The body is like that of a cervical vertebra, being broad transversely; its upper surface is concave, and lipped on either side.

The superior articular surfaces are directed upward and backward; the spinous process is thick, long, and almost horizontal.

The transverse processes are long, and the upper vertebral notches are deeper than those of the other thoracic vertebrae.

The thoracic spinal nerve 1 (T1) passes out underneath it.

Second thoracic vertebra

The thoracic spinal nerve 2 (T2) passes out underneath it.

Third thoracic vertebra

The thoracic spinal nerve 3 (T3) passes out underneath it.

Fourth thoracic vertebra

The fourth thoracic vertebra, together with the fifth, is at the same level as the sternal angle.

The thoracic spinal nerve 4 (T4) passes out underneath it.

Fifth thoracic vertebra

The fifth thoracic vertebra, together with the fourth, is at the same level as the sternal angle.

The thoracic spinal nerve 5 (T5) passes out underneath it.

Sixth thoracic vertebra

The thoracic spinal nerve 6 (T6) passes out underneath it.

Seventh thoracic vertebra

The thoracic spinal nerve 7 (T7) passes out underneath it.

Eighth thoracic vertebra

The eighth thoracis vertebra is, together with the ninth thoracis vertebra, at the same level as the xiphoid process.

The thoracic spinal nerve 8 (T8) passes out underneath it.

Ninth thoracic vertebra

The ninth thoracic vertebra may have no demi-facets below. In some subjects however, it has two demi-facets on either side; when this occurs the tenth has only demi-facets at the upper part.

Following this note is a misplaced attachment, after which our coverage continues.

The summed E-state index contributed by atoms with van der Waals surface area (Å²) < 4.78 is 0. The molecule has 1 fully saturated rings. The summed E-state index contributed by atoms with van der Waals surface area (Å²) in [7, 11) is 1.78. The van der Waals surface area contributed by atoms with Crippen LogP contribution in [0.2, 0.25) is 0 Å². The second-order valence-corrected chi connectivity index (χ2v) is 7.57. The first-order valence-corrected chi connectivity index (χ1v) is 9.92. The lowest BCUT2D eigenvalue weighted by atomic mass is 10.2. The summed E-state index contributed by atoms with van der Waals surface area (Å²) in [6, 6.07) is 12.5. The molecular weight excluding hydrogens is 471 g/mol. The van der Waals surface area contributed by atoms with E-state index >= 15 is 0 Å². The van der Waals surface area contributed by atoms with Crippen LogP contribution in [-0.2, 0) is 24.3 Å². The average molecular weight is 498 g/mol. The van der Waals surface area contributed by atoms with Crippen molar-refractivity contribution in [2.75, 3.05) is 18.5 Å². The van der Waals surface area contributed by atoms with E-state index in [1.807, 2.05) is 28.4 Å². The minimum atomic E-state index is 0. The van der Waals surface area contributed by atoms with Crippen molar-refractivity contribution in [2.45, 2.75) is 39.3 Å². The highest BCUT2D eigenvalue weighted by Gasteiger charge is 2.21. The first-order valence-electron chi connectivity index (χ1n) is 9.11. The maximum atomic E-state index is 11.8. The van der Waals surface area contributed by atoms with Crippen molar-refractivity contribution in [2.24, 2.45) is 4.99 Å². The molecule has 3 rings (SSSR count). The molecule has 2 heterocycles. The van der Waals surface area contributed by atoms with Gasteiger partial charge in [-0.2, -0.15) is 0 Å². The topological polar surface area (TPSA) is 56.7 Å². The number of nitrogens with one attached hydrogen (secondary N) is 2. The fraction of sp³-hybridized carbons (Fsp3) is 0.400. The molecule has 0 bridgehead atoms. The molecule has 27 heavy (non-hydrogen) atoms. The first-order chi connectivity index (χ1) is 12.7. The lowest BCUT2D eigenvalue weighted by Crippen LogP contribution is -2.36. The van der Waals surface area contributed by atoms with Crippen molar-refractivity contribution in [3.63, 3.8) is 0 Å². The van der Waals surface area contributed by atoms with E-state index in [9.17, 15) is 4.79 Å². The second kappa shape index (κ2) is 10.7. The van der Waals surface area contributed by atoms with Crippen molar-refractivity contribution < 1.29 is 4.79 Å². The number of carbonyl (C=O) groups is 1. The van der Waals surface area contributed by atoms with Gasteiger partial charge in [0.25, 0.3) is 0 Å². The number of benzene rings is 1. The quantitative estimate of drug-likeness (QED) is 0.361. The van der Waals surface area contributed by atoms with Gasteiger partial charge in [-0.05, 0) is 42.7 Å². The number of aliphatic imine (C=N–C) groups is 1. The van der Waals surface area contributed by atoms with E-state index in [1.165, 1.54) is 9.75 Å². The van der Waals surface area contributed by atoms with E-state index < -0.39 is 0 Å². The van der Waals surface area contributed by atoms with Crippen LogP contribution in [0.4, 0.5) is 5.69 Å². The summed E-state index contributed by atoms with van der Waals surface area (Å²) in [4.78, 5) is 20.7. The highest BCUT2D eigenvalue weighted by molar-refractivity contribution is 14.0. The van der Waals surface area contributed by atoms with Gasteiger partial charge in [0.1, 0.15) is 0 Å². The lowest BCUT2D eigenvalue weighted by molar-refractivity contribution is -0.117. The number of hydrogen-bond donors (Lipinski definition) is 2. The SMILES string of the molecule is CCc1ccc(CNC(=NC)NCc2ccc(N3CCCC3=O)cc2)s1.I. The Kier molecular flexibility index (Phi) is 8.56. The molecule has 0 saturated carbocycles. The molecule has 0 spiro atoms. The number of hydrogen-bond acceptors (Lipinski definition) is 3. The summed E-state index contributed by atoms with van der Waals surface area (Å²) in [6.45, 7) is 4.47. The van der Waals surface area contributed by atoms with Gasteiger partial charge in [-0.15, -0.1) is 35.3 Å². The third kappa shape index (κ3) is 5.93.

The thoracic spinal nerve 9 (T9) passes out underneath it.

Tenth thoracic vertebra

The tenth thoracic vertebra has (except in the cases just mentioned) an entire articular facet on either side, which is placed partly on the lateral surface of the pedicle.

The thoracic spinal nerve 10 (T10) passes out underneath it.

Eleventh thoracic vertebra

In the eleventh thoracic vertebrae the body approaches in its form and size to that of the lumbar vertebrae.

The articular facets for the heads of the ribs are of large size, and placed chiefly on the pedicles, which are thicker and stronger in this and the next vertebrae than in any other part of the thoracic region.

The spinous process is short, and nearly horizontal in direction.

The transverse processes are very short, tuberculated at their extremities, and have no articular facets.

The thoracic spinal nerve 11 (T11) passes out underneath it.

Twelfth thoracic vertebra

The twelfth thoracic vertebra has the same general characteristics as the eleventh, but may be distinguished from it by its inferior articular surfaces being convex and directed lateralward, like those of the lumbar vertebrae; by the general form of the body, laminae, and spinous process, in which it resembles the lumbar vertebrae; and by each transverse process being subdivided into three elevations, the superior, inferior, and lateral tubercles: the superior and inferior correspond to the mammillary and accessory processes of the lumbar vertebrae. Traces of similar elevations are found on the transverse processes of the tenth and eleventh thoracic vertebrae.

The thoracic spinal nerve 12 (T12) passes out underneath it.

Additional images

References

This article was originally based on an entry from a public domain edition of Gray's Anatomy. As such, some of the information contained herein may be outdated. Please edit the article if this is the case, and feel free to remove this notice when it is no longer relevant.

See also

External links

ca:Vèrtebra dorsal

de:Brustwirbel et:Rinnalülidit:Vertebra toracica lt:Krūtinės slankstelis nl:Borstwervelsv:Bröstkota